How Exchange Online uses TLS to secure email connections in Office 365
Applies to: Exchange Online, Office 365
Topic Last Modified: 2017-02-23
Summary: Describes how Exchange Online and Office 365 use Transport Layer Security (TLS) and Forward Secrecy (FS) to secure email communications. Also provides information about the certificate issued by Microsoft for Exchange Online.
For more information about security in Office 365, see the Office 365 trust center.
Transport Layer Security (TLS), and SSL that came before TLS, are cryptographic protocols that secure communication over a network by using security certificates to encrypt a connection between computers. TLS supersedes Secure Sockets Layer (SSL) and is often referred to as SSL 3.1. For Exchange Online, we use TLS to encrypt the connections between our Exchange servers and the connections between our Exchange servers and other servers such as your on-premises Exchange servers or your recipients’ mail servers. Once the connection is encrypted, all data sent through that connection is sent through the encrypted channel. However, if you forward a message that was sent through a TLS-encrypted connection, that message isn't necessarily encrypted. This is because, in simple terms, TLS doesn’t encrypt the message, just the connection.
If you want to encrypt the message you need to use an encryption technology that encrypts the message contents, for example, something like Office Message Encryption. See Email encryption in Office 365 and Office 365 Message Encryption (OME) for information on message encryption options in Office 365.
We recommend using TLS in situations where you want to set up a secure channel of correspondence between Office 365 and your on-premises organization or another organization, such as a partner. Exchange Online always attempts to use TLS first to secure your email but cannot always do this if the other party does not offer TLS security. Keep reading to find out how you can secure all mail to your on-premises servers or important partners by using connectors.
Exchange Online servers always encrypt connections to other Exchange Online servers in our datacenters with TLS 1.2. When you send mail to a recipient that is within your Office 365 organization, that email is automatically sent over a connection that is encrypted using TLS. Also, all email that you send to other Office 365 customers is sent over connections that are encrypted using TLS and are secured using Forward Secrecy.
By default, Exchange Online always uses opportunistic TLS. This means Exchange Online always tries to encrypt connections with the most secure version of TLS first, then works its way down the list of TLS ciphers until it finds one on which both parties can agree. Unless you have configured Exchange Online to ensure that messages to that recipient are only sent through secure connections, then by default the message will be sent unencrypted if the recipient organization doesn’t support TLS encryption. Opportunistic TLS is sufficient for most businesses. However, for business that have compliance requirements such as medical, banking, or government organizations, you can configure Exchange Online to require, or force, TLS. For instructions, see Configure mail flow using connectors in Office 365.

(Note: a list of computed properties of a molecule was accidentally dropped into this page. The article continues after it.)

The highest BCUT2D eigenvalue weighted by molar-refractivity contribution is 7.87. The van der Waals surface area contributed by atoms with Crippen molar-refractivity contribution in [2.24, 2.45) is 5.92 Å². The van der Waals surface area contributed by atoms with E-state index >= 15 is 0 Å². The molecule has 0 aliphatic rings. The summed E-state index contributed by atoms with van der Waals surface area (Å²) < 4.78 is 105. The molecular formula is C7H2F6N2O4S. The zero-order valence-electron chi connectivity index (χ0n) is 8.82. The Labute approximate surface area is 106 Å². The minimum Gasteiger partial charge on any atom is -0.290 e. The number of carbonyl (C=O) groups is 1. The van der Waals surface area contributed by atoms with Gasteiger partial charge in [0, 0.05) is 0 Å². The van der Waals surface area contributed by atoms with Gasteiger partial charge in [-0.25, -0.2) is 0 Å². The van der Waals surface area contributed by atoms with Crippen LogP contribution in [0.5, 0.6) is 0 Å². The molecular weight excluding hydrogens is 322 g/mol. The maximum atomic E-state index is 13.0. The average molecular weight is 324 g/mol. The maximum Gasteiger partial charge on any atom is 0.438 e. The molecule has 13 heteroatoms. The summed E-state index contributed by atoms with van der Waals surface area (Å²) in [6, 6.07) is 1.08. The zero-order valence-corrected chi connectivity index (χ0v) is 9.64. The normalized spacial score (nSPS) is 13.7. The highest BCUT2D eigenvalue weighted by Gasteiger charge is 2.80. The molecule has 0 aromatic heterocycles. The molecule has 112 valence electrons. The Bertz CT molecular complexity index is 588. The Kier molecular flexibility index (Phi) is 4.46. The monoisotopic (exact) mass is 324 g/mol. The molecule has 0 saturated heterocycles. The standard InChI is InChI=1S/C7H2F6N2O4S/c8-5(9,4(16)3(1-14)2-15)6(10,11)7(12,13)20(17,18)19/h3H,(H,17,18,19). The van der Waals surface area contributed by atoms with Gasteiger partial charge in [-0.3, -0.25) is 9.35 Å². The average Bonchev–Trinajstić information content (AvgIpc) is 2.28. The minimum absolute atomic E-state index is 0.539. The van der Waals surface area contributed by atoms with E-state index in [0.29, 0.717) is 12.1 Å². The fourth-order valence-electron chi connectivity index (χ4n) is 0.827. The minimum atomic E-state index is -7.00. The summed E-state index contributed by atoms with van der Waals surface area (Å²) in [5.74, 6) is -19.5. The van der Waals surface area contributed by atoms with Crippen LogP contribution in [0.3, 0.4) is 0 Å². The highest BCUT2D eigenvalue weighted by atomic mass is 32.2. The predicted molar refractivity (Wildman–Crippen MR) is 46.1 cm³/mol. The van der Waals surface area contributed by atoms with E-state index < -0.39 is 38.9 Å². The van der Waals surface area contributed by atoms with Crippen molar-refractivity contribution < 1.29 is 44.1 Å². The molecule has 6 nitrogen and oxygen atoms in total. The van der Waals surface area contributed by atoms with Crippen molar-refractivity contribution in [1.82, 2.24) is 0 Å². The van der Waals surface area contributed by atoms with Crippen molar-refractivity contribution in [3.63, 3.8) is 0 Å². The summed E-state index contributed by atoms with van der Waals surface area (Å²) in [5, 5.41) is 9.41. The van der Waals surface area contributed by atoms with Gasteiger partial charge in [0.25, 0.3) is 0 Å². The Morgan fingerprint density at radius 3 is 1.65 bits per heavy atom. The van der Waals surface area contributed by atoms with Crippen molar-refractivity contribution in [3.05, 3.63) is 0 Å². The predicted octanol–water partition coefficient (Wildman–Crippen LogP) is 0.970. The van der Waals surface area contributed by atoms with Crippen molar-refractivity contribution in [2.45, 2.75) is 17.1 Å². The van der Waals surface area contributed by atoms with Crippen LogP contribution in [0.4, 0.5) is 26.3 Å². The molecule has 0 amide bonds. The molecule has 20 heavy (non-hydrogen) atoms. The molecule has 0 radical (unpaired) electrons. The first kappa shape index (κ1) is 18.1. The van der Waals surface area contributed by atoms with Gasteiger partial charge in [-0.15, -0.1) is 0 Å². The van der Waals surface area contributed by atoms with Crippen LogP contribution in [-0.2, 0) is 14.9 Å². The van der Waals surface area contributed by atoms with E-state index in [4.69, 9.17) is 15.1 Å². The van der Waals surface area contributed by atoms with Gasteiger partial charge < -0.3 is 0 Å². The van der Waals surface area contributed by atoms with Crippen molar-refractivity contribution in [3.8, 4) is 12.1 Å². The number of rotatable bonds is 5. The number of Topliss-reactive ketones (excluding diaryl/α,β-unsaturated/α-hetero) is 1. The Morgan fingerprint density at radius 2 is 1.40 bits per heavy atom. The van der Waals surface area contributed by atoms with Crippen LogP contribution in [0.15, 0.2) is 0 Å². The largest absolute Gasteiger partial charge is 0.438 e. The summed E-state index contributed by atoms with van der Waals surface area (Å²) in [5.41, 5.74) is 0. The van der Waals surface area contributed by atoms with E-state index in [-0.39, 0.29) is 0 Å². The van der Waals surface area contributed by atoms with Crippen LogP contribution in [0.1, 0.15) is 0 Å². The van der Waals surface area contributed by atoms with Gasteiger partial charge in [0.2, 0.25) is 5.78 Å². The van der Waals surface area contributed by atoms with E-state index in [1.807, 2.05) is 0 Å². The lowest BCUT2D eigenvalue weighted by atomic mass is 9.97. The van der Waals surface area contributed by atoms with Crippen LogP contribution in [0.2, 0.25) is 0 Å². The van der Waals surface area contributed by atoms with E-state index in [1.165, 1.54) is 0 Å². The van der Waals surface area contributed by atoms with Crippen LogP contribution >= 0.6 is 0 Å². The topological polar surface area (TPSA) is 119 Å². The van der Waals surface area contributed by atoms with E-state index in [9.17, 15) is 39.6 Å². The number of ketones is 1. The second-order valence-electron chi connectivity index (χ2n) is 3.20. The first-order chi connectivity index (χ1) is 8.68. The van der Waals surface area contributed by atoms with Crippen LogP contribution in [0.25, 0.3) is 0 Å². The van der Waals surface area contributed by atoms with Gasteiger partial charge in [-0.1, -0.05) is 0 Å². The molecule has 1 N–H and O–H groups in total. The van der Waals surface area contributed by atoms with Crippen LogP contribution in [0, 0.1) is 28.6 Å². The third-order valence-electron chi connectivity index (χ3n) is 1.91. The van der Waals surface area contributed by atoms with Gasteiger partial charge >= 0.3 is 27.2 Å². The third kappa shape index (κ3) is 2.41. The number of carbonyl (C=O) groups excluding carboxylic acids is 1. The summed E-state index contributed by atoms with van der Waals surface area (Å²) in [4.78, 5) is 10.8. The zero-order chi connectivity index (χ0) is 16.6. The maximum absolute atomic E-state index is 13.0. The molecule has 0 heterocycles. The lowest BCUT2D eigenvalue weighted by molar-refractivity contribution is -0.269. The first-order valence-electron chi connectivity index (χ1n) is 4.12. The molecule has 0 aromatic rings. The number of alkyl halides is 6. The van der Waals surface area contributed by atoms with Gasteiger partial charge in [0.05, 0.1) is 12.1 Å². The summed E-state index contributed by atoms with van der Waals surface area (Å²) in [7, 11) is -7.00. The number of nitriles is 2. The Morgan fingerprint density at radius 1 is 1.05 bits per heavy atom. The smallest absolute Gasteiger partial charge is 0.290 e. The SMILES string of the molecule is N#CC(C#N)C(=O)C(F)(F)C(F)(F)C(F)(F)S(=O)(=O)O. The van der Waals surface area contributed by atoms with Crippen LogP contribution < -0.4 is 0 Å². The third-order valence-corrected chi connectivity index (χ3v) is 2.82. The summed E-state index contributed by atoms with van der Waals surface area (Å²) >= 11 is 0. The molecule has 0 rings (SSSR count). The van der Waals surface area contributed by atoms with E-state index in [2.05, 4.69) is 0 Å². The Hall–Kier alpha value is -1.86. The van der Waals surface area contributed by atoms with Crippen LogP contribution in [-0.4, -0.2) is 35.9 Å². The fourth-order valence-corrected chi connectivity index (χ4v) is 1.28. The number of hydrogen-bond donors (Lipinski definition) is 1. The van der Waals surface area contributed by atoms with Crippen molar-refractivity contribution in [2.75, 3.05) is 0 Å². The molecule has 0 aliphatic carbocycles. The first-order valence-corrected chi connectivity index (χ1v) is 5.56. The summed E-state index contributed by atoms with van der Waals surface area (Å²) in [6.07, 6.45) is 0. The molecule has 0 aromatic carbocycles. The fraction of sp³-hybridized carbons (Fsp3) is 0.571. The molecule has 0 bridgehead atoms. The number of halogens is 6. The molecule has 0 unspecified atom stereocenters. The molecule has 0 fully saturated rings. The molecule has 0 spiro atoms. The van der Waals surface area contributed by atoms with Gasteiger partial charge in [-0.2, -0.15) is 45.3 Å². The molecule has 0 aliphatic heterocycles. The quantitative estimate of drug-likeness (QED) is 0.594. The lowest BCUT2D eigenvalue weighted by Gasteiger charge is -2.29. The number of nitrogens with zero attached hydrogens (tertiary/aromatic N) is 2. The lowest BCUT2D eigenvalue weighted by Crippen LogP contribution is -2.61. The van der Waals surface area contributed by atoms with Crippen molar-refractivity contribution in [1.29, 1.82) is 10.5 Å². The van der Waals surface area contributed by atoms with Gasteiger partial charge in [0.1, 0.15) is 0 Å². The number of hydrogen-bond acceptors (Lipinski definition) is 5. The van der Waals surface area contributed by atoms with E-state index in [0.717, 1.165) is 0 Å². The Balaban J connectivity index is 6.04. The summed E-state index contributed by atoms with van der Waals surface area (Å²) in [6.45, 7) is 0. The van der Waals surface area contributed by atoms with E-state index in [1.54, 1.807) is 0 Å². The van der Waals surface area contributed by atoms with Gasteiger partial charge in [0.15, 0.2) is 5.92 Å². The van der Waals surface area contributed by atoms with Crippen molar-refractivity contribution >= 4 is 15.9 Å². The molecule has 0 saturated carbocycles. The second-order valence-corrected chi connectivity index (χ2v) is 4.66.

If you decide to configure TLS between your organization and a trusted partner organization, Exchange Online can use forced TLS to create trusted channels of communication. Forced TLS requires your partner organization to authenticate to Exchange Online with a security certificate in order to send mail to you. Your partner will need to manage their own certificates in order to do this. In Exchange Online, we use connectors to protect messages that you send from unauthorized access before they arrive at the recipient’s email provider. For information on using connectors to configure mail flow, see Configure mail flow using connectors in Office 365.
If you are managing a hybrid Exchange deployment, your on-premises Exchange server needs to authenticate to Office 365 using a security certificate in order to send mail to recipients whose mailboxes are only in Office 365. As a result, you need to manage your own security certificates for your on-premises Exchange servers. You must also securely store and maintain these server certificates. For more information about managing certificates in hybrid deployments, see Certificate requirements for hybrid deployments.
For Exchange Online customers, in order for forced TLS to work to secure all of your sent and received email, you need to set up more than one connector that requires TLS. You'll need one connector for email sent to your user mailboxes and another connector for email sent from your user mailboxes. Create these connectors in the Exchange admin center in Office 365. For instructions, see Configure mail flow using connectors in Office 365.
The certificate information used by Exchange Online is described in the following table. If your business partner is setting up forced TLS on their email server, you will need to provide this information to them. Be aware that for security reasons, our certificates do change from time to time. Currently, we are rolling out an update to our certificate within our datacenters. The new certificate is valid from April 15, 2016.
Current certificate information valid from April 15, 2016
Certificate authority root issuer
Baltimore CyberTrust Root
Certificate key strength